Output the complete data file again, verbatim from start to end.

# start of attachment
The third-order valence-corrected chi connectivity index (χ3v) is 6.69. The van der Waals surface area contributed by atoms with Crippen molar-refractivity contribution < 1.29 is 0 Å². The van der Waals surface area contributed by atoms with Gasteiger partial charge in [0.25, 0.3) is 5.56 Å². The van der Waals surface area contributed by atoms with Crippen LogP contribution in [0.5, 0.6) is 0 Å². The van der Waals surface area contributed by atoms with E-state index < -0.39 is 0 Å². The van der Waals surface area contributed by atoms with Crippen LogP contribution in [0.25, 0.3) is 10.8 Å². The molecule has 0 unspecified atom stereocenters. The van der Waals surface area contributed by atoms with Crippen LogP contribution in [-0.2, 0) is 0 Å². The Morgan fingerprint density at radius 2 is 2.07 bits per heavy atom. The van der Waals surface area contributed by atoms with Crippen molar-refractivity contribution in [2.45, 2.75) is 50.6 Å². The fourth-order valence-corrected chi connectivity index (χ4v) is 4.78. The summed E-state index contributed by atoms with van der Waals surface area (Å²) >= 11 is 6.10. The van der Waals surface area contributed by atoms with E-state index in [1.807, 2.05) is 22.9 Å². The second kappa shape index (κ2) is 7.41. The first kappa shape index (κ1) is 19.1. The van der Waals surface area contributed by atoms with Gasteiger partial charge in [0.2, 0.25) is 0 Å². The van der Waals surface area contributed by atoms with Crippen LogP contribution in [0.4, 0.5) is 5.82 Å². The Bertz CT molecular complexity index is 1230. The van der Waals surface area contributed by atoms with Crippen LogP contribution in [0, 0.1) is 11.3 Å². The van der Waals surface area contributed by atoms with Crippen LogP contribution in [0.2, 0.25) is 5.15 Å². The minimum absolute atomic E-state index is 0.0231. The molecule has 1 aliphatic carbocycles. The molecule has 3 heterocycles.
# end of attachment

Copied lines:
The third-order valence-corrected chi connectivity index (χ3v) is 6.69. The van der Waals surface area contributed by atoms with Crippen molar-refractivity contribution < 1.29 is 0 Å². The van der Waals surface area contributed by atoms with Gasteiger partial charge in [0.25, 0.3) is 5.56 Å². The van der Waals surface area contributed by atoms with Crippen LogP contribution in [0.5, 0.6) is 0 Å². The van der Waals surface area contributed by atoms with E-state index < -0.39 is 0 Å². The van der Waals surface area contributed by atoms with Crippen LogP contribution in [0.25, 0.3) is 10.8 Å². The molecule has 0 unspecified atom stereocenters. The van der Waals surface area contributed by atoms with Crippen LogP contribution in [-0.2, 0) is 0 Å². The Morgan fingerprint density at radius 2 is 2.07 bits per heavy atom. The van der Waals surface area contributed by atoms with Crippen molar-refractivity contribution in [2.45, 2.75) is 50.6 Å². The fourth-order valence-corrected chi connectivity index (χ4v) is 4.78. The summed E-state index contributed by atoms with van der Waals surface area (Å²) >= 11 is 6.10. The van der Waals surface area contributed by atoms with E-state index in [1.807, 2.05) is 22.9 Å². The second kappa shape index (κ2) is 7.41. The first kappa shape index (κ1) is 19.1. The van der Waals surface area contributed by atoms with Gasteiger partial charge in [0.2, 0.25) is 0 Å². The van der Waals surface area contributed by atoms with Crippen LogP contribution in [0.4, 0.5) is 5.82 Å². The Bertz CT molecular complexity index is 1230. The van der Waals surface area contributed by atoms with Crippen LogP contribution in [0, 0.1) is 11.3 Å². The van der Waals surface area contributed by atoms with Crippen LogP contribution in [0.2, 0.25) is 5.15 Å². The minimum absolute atomic E-state index is 0.0231. The molecule has 1 aliphatic carbocycles. The molecule has 3 heterocycles.